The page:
Labor & Employment

Patient Rights Pitted Against Civil Rights in Nursing Home Bias Case

An Indiana patient rights law led one Indiana nursing home to go along with the wishes of a resident who specified she wanted only white caregivers.

The law says patients can choose their “providers of services” and nursing homes must reasonably accommodate residents’ preferences, the Associated Press reports. Plainfield Healthcare Center allowed patients to dictate the race of their certified nursing assistants, noting on the daily assignment sheet for one of its black workers, Brenda Chaney, that one resident “prefers no black CNAs.”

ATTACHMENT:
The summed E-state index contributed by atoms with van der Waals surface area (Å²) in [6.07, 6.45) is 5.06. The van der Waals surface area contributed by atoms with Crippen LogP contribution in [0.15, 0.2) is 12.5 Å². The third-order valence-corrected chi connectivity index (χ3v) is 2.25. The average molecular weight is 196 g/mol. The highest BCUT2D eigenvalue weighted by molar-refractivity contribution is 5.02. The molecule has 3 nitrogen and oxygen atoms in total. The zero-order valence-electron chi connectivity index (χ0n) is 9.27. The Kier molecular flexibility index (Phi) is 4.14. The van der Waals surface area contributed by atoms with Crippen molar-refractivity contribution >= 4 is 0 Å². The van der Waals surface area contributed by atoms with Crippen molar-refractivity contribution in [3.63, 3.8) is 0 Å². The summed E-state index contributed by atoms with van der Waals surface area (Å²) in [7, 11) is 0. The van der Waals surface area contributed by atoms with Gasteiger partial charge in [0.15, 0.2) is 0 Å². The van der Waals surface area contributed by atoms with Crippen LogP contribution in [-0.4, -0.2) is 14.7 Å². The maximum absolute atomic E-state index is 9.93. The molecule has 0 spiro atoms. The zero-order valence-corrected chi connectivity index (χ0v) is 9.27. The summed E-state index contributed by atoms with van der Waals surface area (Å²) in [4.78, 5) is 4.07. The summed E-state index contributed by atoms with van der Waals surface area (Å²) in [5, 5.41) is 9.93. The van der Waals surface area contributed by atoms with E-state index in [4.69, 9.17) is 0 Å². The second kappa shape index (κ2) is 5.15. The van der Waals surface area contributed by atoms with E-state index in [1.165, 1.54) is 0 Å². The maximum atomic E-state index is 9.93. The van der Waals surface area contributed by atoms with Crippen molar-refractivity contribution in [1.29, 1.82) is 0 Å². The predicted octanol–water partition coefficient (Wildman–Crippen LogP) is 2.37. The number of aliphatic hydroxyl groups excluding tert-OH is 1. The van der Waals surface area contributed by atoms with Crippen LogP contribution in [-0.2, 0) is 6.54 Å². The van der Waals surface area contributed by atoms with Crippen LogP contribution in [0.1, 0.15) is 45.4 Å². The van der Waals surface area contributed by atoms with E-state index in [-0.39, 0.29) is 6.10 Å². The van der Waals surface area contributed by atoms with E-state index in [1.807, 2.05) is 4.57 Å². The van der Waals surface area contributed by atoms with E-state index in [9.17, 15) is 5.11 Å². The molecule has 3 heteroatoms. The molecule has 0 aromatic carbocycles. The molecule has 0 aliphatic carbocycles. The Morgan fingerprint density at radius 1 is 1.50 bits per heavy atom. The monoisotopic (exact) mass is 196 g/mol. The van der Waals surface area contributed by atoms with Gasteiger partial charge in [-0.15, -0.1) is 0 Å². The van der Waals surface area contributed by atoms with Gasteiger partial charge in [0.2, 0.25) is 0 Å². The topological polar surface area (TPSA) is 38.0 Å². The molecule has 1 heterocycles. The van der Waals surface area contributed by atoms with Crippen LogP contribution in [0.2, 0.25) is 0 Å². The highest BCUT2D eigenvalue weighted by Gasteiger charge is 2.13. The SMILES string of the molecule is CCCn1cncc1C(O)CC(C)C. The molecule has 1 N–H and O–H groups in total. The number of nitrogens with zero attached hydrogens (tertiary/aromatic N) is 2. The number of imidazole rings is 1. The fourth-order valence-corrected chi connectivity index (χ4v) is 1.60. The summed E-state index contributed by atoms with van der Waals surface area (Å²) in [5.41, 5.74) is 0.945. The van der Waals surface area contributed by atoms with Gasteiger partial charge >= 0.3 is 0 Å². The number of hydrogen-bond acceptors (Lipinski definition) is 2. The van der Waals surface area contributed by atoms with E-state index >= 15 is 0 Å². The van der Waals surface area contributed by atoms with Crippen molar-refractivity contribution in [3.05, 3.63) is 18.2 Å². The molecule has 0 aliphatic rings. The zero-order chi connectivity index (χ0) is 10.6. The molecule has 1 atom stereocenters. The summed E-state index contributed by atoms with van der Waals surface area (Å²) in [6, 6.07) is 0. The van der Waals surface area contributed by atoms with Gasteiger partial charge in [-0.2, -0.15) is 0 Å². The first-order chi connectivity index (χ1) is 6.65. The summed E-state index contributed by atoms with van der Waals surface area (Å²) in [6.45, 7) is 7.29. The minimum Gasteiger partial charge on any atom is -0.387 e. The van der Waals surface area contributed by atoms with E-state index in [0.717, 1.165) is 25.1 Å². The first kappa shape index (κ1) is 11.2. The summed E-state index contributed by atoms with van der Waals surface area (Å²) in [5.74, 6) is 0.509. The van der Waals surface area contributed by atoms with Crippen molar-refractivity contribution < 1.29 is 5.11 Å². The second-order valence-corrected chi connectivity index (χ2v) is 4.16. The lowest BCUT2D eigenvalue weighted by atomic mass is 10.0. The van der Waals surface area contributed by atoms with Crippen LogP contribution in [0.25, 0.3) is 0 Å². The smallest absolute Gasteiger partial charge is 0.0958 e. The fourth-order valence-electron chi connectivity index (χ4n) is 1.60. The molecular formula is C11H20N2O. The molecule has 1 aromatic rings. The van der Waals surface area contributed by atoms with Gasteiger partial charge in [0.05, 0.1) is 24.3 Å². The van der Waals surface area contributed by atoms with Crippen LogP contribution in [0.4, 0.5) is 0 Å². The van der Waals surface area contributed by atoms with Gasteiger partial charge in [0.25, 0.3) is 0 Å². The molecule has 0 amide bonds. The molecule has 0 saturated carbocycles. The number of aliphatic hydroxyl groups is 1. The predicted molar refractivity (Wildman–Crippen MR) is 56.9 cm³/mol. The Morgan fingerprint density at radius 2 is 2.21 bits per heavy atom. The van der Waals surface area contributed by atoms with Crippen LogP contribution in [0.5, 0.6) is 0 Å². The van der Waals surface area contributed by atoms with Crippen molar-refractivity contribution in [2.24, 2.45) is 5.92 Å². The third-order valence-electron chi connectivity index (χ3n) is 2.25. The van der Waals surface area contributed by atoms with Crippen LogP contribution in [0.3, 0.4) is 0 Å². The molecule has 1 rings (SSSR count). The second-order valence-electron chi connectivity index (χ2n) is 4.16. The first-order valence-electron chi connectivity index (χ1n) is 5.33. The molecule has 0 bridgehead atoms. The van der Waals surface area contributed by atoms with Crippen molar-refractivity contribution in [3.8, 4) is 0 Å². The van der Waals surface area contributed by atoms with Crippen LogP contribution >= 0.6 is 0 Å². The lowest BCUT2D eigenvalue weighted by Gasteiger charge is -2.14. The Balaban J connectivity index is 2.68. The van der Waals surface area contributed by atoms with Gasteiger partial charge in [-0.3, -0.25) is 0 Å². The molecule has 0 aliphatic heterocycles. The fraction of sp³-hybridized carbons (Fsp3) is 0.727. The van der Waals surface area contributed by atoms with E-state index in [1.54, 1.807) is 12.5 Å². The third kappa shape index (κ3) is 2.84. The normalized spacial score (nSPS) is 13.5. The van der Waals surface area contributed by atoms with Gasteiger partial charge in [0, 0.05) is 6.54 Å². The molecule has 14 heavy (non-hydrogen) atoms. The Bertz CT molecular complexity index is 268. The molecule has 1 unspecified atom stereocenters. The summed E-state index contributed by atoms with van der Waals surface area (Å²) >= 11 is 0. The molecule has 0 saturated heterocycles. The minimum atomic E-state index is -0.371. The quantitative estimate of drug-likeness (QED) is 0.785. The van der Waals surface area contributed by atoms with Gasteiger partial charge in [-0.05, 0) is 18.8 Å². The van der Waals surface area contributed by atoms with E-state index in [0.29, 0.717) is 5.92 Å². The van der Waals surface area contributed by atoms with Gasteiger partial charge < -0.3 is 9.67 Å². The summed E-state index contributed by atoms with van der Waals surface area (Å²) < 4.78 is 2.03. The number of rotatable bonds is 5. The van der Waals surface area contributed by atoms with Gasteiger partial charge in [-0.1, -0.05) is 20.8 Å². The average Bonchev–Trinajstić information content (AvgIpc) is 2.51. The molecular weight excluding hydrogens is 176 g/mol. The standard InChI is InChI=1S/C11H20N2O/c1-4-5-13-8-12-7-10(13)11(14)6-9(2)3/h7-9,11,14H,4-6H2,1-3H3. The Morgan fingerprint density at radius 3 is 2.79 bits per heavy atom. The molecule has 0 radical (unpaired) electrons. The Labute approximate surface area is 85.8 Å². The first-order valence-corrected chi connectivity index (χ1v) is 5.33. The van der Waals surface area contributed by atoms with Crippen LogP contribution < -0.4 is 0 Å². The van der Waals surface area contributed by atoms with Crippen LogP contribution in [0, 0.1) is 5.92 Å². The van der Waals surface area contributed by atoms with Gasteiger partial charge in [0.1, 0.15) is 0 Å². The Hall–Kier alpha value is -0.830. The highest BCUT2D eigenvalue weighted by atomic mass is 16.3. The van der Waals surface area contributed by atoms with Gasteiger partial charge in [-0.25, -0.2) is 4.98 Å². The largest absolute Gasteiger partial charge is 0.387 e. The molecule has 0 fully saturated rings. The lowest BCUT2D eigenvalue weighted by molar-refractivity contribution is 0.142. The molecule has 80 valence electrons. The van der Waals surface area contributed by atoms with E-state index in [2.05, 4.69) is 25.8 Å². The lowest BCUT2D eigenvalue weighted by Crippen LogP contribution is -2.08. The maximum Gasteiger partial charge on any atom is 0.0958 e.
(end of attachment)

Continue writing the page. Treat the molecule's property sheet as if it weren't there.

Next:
Chaney eventually challenged the practice and won a ruling last month by the Chicago-based 7th U.S. Circuit Court of Appeals. The racial preference policy violates federal discrimination laws by creating a hostile work environment, the opinion said.

Steve Maag, director of assisted living and continuing care at the American Association of Homes and Services for the Aging, told AP that he gets questions several times a year from nursing homes dealing with patients’ expressed racial preferences. The issue “comes up occasionally in virtually every state in the United States,” Maag said.

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